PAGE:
We have our Christmas dinner on Christmas Eve.  Usually prime rib, but due to austerity measures this year, we are having bangers and mash (which we all love but rarely eat, for obvious reasons). On Christmas Day, we graze. There are mince tarts, jam tarts, and maid of honour tarts (yes, these get spelled the English way).  Christmas cookies, Christmas toffee, Christmas cake  (I feel like Elf and his four main food groups: “Candy, candy canes, candy corns, and syrup”).  Sausage rolls, lox and cream cheese with bagels, bourbon balls, peppermint bark, mini quiches, and a box of chocolates.  Later, we add rolls, cold sliced turkey and sliced roast beef, and condiments and crudites into the mix.  It is a food extravaganza that goes on all day Christmas Day.  And because we do have this embarrassment of riches, I don’t have to cook on the 26th, either.  Which is quite a treat, really, since I have been cooking like a fiend for the week (and longer, for the things that can be frozen) leading up to the 25th.

Springerle cookies (at right) are a new addition this year–we’ll see how they turn out.  The sausage rolls (at far left in the picture above) are a perennial favorite. The tarts are on the tiered plate above, and Christmas sugar cookies (below right)  are made in a double batch, frozen, and then slowly doled out and quickly iced, otherwise we would scarf them down in a day or two.

Bourbon balls (below) are probably my favorite Christmas goodie.  Even when I was a little child I loved them.  They are very bourbony, so I’m not sure this says anything good about me.  The Christmas cake is a fruitcake draped with almond paste, then iced with royal icing (hey! this is what Kate and William’s wedding cake was–just one more way in which my life parallels that of the royal family…).

The mini quiches, peppermint bark, box of See’s, and Cadbury fingers are all gifts or purchased (once a year treats, and I can’t do everything), and they nestle up nicely to the homemade English toffee (at left).

Now, I’ve not given you recipes, but these are all easy to find, run-of-the-mill Christmas treats.  I know Christmas isn’t just about food, like I know that Christmas isn’t just about presents.  But certainly you can’t deny the huge role both play in the celebration.  Christmas is, of course, when we celebrate the birth of Jesus, but it is also a time to celebrate family and tradition, which I think is just as significant to most people as the religious reasons for the holiday.  So have a very Merry Christmas, and enjoy your families and your feast.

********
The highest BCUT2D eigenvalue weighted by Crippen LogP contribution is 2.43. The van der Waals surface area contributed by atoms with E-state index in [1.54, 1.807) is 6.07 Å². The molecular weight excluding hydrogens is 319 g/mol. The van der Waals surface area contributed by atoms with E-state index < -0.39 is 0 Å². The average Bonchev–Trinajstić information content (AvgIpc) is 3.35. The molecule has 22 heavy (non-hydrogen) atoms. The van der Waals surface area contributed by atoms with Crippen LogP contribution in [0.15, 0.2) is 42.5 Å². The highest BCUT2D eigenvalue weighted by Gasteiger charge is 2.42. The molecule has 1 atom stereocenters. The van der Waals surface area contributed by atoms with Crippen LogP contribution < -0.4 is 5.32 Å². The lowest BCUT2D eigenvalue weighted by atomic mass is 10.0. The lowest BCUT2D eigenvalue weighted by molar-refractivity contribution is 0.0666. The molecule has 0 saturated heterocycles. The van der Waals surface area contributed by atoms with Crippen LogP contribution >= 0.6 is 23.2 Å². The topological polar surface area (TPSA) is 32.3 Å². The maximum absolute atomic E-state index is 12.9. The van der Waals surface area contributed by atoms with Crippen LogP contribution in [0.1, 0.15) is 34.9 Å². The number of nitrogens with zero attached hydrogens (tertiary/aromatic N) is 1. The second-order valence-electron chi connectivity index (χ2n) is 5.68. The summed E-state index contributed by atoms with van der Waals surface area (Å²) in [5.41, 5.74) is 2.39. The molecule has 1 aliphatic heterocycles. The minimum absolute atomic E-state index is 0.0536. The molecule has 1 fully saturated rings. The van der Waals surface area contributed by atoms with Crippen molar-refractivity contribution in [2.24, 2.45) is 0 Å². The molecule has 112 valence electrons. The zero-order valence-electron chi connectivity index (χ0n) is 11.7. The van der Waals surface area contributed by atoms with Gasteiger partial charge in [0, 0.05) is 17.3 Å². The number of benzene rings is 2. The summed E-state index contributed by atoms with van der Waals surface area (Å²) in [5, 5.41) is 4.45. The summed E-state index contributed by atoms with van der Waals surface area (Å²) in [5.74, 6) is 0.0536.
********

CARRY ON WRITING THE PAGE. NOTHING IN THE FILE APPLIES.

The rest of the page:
Quick, Easy Dinner for Pre-Christmas Week

What with those holiday greetings and gay happy meetings when friends come to call, I know you’re busy. Me too.  So I thought that a quick and easy Crock Pot dinner might be helpful.  This is mostly from the Food Network cookbook Making It Easy. It said to use brisket, but I used a  3 lb. boneless chuck steak and it worked just fine (plus I’m never quite sure what a brisket actually is…).  This took about 20 minutes to get into the Crock Pot, and then it cooked all day.  So there I was wrapping (not rapping–that would be a different sort of day), listening to Andy Williams croon that It’s the Most Wonderful Time of the Year, basically getting lots of stuff done, and all the while, dinner simmered away, smelling delicious.

Southwestern Pulled Beef Sandwiches  serves 6

3 lbs. beef brisket (boneless chuck steak just fine)

Salt and pepper

2 Tbl. vegetable oil

5 cloves garlic, peeled and smashed

1 yellow onion, halved and sliced thinly

1 Tbl. chili powder

2 tsp. ground coriander

2 tsp. cumin

1/4 cup apple cider vinegar

1 1/2 cups water

3 Tbl. molasses

1 14 oz. can whole or chopped tomatoes, with their juices

2 whole canned chipotle chilies in adobo sauce

soft sandwich rolls

Season the beef generously with salt and pepper to taste. Heat a large skillet over medium high heat.  Add the oil and heat until almost smoking.  Add the meat and cook, turning once, until browned on both sides, about 10 minutes total.  Place meat in slow cooker.  Lower heat, and to the same skillet add garlic, onion, chili powder, coriander, and cumin to the drippings and heat until fragrant, about a minute. Add vinegar and boil until almost gone, scraping bottom of pan with wooden spoon.  Stir in the water and molasses and pour the mixture over the meat.  Crush the tomatoes, whether whole or chopped, through your fingers into the slow cooker.  Add the chipotles and the juice from the tomatoes.  Cover the cooker, cook on LOW for 8 hours (or, alternatively, you could cook on HIGH for one hour, then on LOW for 5-6 hours, which is what I did–however the timing works for you).  To serve, leave the meat in the slow cooker and use two forks to pull it apart into shreds.  Stir the meat evenly into the sauce, taste for seasoning and add salt and pepper if needed.  Pile saucy meat onto sandwich buns and serve (quite delicious to first spread the cut side of the buns with butter, sprinkle with a little garlic powder, and broil til lightly toasted, then fill with the meat).  Muy tasty. Now off you go, go finish your wrapping (not rapping).